> souvenirs and trinkets and religious items were
> sold. Many of these items were made by the monks
> themselves. I cannot remember any scourges.
>
> Now, I can anticipate you saying "ROTFL, they
> would not sell it in the GUEST SHOP". But that
> only begs the question where they would sell it.
> 1970 is not so long ago, so no doubt if I am
> wrong, someone will shortly be able to produce
> some evidence of such items being sold in
> religious shops.
>
> Seems to me, that if you were desperate to abuse
> yourself and wanted such an item, you would buy a
> dog whip or a horse lash from an animal handler,
> not in an Ecclesiastical Supply Store.
>
> > Cruelty - more specifically fear - was a key
> > component of Irish Catholic culture (if not -
> > sadly - its defining feature); fear of exposure
> > and disgrace for some sort of misdemeanour,
> fear
> > of hell, fear of a beating etc. I have no
> > particular beef with the Catholic church
> (people
> > were complicit) but I have no illusions about
> it
> > either.
>
> Well ... if there was a false memory it is easy to
> see what inspired it.

~~~~~~~~~~~~~~~~~~~~~~~~~~~~~~~~~~~~~~~~~~~~~~~~~~~~~~~~~~~~~~~~~~~~~~~~~~~
"Give a man a fish, and you feed him for a day. But give a man a boat,
a case of beer, and a few sticks of dynamite..." -- Sawfish

Re: The Super thread of literature, art, music, life, and the universe in general
Posted by: Platypus (IP Logged)
Date: 8 March, 2021 10:39PM
Cathbad Wrote:
-------------------------------------------------------
> Re ‘Folk Religious Traditions’ and
> ‘Religious traditions’ - there’s a
> difference? Just curious.

Well, some aspects of religion are more top-down, and other aspects of religion are more grass-roots. State sponsored religious schools are more top-down. But I would think that the Croagh Patrick pilgrimage is more of a grass-roots tradition - maybe not absolutely so, but relatively speaking. You seem to have a marked hostility to religion, which I suspect would predispose you to seeing it as all top-down, as well as being oppressive. I'm not looking for an argument, just explaining that I don't necessarily see it all that way, hence my choice of words.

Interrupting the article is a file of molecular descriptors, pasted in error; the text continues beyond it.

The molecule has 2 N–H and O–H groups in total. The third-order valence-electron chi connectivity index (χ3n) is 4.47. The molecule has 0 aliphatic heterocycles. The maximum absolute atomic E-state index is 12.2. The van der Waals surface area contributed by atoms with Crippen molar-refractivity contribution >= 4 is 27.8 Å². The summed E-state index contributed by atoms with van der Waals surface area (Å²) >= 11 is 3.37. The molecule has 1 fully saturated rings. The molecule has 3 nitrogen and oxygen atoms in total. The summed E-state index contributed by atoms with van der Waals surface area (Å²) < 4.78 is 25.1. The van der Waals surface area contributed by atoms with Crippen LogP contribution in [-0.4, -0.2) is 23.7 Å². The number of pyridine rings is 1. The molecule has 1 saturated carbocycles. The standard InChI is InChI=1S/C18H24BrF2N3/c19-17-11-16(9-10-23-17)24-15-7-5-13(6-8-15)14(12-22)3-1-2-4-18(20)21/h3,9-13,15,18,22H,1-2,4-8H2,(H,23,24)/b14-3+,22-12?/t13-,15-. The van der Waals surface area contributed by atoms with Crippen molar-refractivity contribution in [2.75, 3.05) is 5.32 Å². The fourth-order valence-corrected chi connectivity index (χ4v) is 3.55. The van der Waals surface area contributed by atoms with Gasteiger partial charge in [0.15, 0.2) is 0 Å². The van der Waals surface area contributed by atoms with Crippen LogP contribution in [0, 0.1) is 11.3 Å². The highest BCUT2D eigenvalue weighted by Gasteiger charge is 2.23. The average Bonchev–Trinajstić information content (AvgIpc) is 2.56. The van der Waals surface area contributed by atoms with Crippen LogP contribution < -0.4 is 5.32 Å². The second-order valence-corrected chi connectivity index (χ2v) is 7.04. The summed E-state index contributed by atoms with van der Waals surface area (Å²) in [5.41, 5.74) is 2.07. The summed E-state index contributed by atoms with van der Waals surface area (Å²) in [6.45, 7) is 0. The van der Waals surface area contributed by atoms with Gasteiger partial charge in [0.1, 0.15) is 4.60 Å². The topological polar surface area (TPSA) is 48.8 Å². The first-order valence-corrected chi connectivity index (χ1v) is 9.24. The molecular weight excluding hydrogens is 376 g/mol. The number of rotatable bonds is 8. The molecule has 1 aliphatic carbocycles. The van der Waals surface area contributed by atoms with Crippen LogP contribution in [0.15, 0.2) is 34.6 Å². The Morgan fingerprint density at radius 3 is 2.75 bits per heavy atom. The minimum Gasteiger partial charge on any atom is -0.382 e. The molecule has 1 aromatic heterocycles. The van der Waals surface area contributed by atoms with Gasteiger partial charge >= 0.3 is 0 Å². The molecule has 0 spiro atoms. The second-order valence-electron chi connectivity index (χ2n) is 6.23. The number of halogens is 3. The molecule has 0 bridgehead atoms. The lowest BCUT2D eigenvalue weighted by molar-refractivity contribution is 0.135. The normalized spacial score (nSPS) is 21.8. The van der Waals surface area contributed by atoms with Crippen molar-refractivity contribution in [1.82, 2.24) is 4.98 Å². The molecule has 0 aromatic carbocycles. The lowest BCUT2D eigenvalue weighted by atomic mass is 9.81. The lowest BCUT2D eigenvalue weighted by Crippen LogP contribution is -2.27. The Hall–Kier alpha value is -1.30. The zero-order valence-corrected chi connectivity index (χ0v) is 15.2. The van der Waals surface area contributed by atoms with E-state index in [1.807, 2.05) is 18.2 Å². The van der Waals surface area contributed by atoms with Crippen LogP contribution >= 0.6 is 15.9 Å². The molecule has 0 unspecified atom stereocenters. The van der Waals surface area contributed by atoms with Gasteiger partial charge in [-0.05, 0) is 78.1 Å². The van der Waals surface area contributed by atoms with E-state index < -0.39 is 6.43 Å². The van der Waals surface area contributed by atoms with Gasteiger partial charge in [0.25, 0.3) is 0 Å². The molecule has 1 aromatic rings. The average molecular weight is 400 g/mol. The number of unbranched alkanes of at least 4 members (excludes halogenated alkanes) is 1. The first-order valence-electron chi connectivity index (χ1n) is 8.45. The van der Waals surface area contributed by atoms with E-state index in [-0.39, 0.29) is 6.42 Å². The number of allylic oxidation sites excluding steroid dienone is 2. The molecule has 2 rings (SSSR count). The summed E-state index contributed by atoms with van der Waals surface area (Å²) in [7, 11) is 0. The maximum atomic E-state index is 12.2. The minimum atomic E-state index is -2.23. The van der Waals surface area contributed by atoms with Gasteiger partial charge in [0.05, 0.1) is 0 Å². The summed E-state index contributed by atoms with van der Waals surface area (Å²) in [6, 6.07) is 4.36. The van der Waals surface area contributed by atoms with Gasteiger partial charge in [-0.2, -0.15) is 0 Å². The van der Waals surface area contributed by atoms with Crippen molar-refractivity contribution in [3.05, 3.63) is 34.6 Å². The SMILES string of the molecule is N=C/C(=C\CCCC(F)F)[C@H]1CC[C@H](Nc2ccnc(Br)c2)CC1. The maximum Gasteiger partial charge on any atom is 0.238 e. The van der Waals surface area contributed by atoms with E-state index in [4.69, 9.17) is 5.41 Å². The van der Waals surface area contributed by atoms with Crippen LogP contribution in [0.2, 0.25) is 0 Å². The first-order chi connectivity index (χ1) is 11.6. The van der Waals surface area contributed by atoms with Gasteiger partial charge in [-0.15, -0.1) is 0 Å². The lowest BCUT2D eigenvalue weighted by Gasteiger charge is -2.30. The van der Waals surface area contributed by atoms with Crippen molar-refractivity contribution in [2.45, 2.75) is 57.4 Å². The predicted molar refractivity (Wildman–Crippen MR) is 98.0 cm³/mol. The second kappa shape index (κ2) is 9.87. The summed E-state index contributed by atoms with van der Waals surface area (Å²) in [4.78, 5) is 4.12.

Re: The Super thread of literature, art, music, life, and the universe in general
Posted by: Sawfish (IP Logged)
Date: 8 March, 2021 11:10PM
Platypus Wrote:
-------------------------------------------------------
> Cathbad Wrote:
> --------------------------------------------------
> -----
> > Re ‘Folk Religious Traditions’ and
> > ‘Religious traditions’ - there’s a
> > difference? Just curious.
>
> Well, some aspects of religion are more top-down,
> and other aspects of religion are more
> grass-roots. State sponsored religious schools
> are more top-down. But I would think that the
> Croagh Patrick pilgrimage is more of a grass-roots
> tradition - maybe not absolutely so, but
> relatively speaking. You seem to have a marked
> hostility to religion, which I suspect would
> predispose you to seeing it as all top-down, as
> well as being oppressive. I'm not looking for an
> argument, just explaining that I don't necessarily
> see it all that way, hence my choice of words.

Diverging a bit, how do you see my attitude on religion?

Thinking on it now, I believe that I am indifferent one way or the other. It's probably obvious that I view it as being related to any of a number of social phenomena, like the age of colonial expansion, the Enlightenment, pot-modernism, etc. Much longer lasting, but is seems like a social evolutionary artifact.

But I'll be the first to acknowledge that I really don't know, taking comfort in the fact that so far as I can see, no one else does, either.

I do feel that for the right sort of person, organized religion is a positive influence, and that informal individual spiritualism probably exists in most people, too.

~~~~~~~~~~~~~~~~~~~~~~~~~~~~~~~~~~~~~~~~~~~~~~~~~~~~~~~~~~~~~~~~~~~~~~~~~~~
"Give a man a fish, and you feed him for a day. But give a man a boat,
a case of beer, and a few sticks of dynamite..." -- Sawfish

Re: The Super thread of literature, art, music, life, and the universe in general
Posted by: Cathbad (IP Logged)
Date: 9 March, 2021 09:38AM
‘In the early 70s, I had a number of vacations to a Cistercian Monastery, where my mother's brother was a monk and priest. Me and my brother got to stay in the monastery, while my mom and sisters had to stay in the guest house. Me and my brother loved it. The monastery was a beautiful place then, though it is now a shadow of what it was. There was a guest shop where a large variety of souvenirs and trinkets and religious items were sold.’

My guess is that your memories of that period have - over time (and it was fifty years ago!) become bathed in a nostalgic glow that makes it hard for you to be objective. Don’t beat yourself up about this. It could happen to anybody. And I can just imagine the monastery: rolling, grassy green lawns, stately oaks, kindly men in cassocks etc. Maybe a peacock?